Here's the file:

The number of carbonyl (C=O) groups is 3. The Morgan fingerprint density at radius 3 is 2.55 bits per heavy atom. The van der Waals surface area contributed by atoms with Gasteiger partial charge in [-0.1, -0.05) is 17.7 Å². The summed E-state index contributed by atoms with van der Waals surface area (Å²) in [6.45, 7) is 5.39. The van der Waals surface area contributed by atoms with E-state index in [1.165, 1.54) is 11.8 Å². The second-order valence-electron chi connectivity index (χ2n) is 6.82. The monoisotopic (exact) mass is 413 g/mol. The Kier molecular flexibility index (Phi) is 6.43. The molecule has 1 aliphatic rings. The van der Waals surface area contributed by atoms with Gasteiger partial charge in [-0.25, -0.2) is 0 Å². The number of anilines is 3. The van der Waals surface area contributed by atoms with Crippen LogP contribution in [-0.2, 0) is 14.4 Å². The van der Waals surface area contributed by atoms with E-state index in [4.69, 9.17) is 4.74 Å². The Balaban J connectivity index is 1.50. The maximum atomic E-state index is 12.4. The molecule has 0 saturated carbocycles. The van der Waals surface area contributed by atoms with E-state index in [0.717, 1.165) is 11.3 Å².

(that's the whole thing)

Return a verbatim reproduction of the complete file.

The number of carbonyl (C=O) groups is 3. The Morgan fingerprint density at radius 3 is 2.55 bits per heavy atom. The van der Waals surface area contributed by atoms with Gasteiger partial charge in [-0.1, -0.05) is 17.7 Å². The summed E-state index contributed by atoms with van der Waals surface area (Å²) in [6.45, 7) is 5.39. The van der Waals surface area contributed by atoms with E-state index in [1.165, 1.54) is 11.8 Å². The second-order valence-electron chi connectivity index (χ2n) is 6.82. The monoisotopic (exact) mass is 413 g/mol. The Kier molecular flexibility index (Phi) is 6.43. The molecule has 1 aliphatic rings. The van der Waals surface area contributed by atoms with Gasteiger partial charge in [-0.25, -0.2) is 0 Å². The number of anilines is 3. The van der Waals surface area contributed by atoms with Crippen LogP contribution in [-0.2, 0) is 14.4 Å². The van der Waals surface area contributed by atoms with E-state index in [4.69, 9.17) is 4.74 Å². The Balaban J connectivity index is 1.50. The maximum atomic E-state index is 12.4. The molecule has 0 saturated carbocycles. The van der Waals surface area contributed by atoms with E-state index in [0.717, 1.165) is 11.3 Å².